How to Be Financially Accountable
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If you have a desire to accumulate wealth, save money, spend less, earn more or change your priorities, you need accountability more than ever. However, I clearly understand the struggle in my own life.
Proper accountability has been a huge point of contention for me.
We need accountability but where do we draw the line and how do we let people in to our lives and still have boundaries to respect? It has been a bit easier being married to make sure that we are accountable to each other in finances, scheduling etc. But there is still the possibility that we will both make bad buying decisions or not hold each other accountable from an unbiased point of view if we team up together.
This can ruin your financial goals in the short and long run.
Read also: How to Get Your Spouse on Board with Finances blog post.
I’ve always said that after completing Dave Ramsey’s Financial Peace University course that there was still something missing.
I had all the tools, I read through and listened to all of the lessons but when I went home to put all that I had learned into practice, it seemed that I couldn’t connect the dots.
Dave mentions having an accountability partner but we are the ones that need to take action if we really want change. That partner needs to be close, they need to be personal and we need to see them regularly. But we also need to let them in to the nitty-gritty of our lives and make sure they know we are ready for the brutal, honest truth.
So where do you find that person and what do they look like?
Ariana and I have, probably to a fault, involved ourselves in a number of different community groups. We have small-group-meetups up to 3 times a week with close friends and members of our church.
We have other friends in different states that we tend to talk to on a regular basis that agree with or at least understand and support our philosophy on living on less. And after a few years of experience, we have each other.
Sometimes even that isn’t enough!
It’s important for me to know that if I decided to make a bad purchase decision and then my community found out about it, that I would most likely be told that the purchase didn’t line up with my financial philosophy.
That’s mainly because our friends know our lifestyle and we give them permission to invade our ideas and finances. Could we be better at this? I think so.
But why is it so difficult to share our financial difficulties or strategies with others? What is the road block?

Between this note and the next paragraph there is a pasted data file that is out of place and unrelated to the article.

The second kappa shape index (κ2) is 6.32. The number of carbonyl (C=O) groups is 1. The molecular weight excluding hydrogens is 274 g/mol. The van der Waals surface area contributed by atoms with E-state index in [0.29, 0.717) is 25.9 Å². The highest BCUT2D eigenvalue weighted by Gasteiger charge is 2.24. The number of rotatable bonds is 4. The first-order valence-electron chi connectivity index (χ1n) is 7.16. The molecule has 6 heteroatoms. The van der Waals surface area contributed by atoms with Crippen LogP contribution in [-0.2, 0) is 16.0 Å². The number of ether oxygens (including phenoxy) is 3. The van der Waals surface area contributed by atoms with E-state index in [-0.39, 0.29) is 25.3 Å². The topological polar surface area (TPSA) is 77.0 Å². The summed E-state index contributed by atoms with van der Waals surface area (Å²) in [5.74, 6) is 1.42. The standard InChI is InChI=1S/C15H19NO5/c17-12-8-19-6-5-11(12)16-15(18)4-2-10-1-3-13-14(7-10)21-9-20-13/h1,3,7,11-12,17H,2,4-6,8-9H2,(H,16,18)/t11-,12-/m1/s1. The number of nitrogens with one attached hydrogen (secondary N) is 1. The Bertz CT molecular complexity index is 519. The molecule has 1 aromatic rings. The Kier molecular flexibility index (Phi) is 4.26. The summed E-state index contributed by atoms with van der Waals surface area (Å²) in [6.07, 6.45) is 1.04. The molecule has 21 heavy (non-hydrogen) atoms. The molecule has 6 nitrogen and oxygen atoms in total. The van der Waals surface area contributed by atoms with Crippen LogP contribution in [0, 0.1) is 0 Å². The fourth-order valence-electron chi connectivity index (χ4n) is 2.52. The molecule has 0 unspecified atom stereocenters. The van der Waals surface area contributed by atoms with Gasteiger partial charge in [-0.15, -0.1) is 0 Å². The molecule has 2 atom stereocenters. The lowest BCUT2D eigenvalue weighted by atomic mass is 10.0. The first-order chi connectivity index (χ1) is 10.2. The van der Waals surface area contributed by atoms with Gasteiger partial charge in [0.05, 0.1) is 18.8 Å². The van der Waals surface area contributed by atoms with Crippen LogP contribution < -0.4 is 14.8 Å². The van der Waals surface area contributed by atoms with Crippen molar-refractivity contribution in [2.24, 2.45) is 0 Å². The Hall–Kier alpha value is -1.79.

We place a great deal of weight in our culture upon the career we are in and how much money we take home each month.
Our paycheck and therefore status still defines us.
We overhear the salary of one of our friends or neighbors and our gut turns a little bit. We hear about a friend buying that new car or house or object that we desire, and we get a little jealous.
We see those beautiful Tesla cars drive by on the road and think, “My life would be better if I had one of those.” It is all a false narrative in a story where we were never truly introduced to the characters.
I’ve often wondered how differently we would look at life if above our heads was a bright, blinking balance displaying our net worth to the rest of the world.
We already hold that number in high esteem, but we don’t share it. What if we all knew? Would we strive to keep that number out of the red? Would we walk up to a friend who had a positive net worth yesterday but today displayed a negative net worth?
I think we would stop hiding behind the idea that it’s not important. Our identity shouldn’t be wrapped up in our finances but managing and being held accountable for our finances should still be a significant part of our family and friendly interactions.
So how do we stop hiding behind the mistakes we are making and start to encourage each other toward a more sustainable and intentional financial lifestyle?
It’s time to find someone that you can be transparent with.
Is there someone in your life that is willing to tell you that you’re making a bad decision even if it hurts? I know we can easily get defensive when someone calls us out but lets work on getting some tough skin.
It’s OK to be emotional when we’re being challenged.
Back when I worked at Apple they called this kind of accountability ‘Fearless Feedback.’ We would make sure to give plenty of positive feedback and constructive feedback to our coworkers.
Each person knew and expected to receive feedback daily.
Find someone who agrees with your financial philosophy and ask them if you can hold each other accountable in a fearless way. Meet for coffee once a month or every few weeks. Catch up and talk about the strategies you’re using to save, earn, invest or change your life and include how you feel about the time you spend working for a paycheck versus the time you could spend building relationships and spending precious time with the people you love. Let me know how it goes and what works well.
I want you to have the same freedom we experience on a daily basis.
What have you gained from having accountability? Let me know in the comments below.
Being disciplined with your money is hard but trust me, it's worth it. -Brandon
I’m Brandon and that’s my bride Ariana and our first born. We listened to age-old wisdom and paid off over $100,000 in debt from college, credit cards, vehicles and an underwater mortgage in under two years. We now we live a debt free life. Now we’re able to spend more time at home with our kids and prioritize our life.
With BeardedBudget, I have developed a number of financial and merchant relationships; some of which are affiliate relationships. The opinions expressed here are mine alone and should not be construed as professional financial advice but honest reviews and recommendations based on my own experience. For more information, read the disclaimers and disclosures.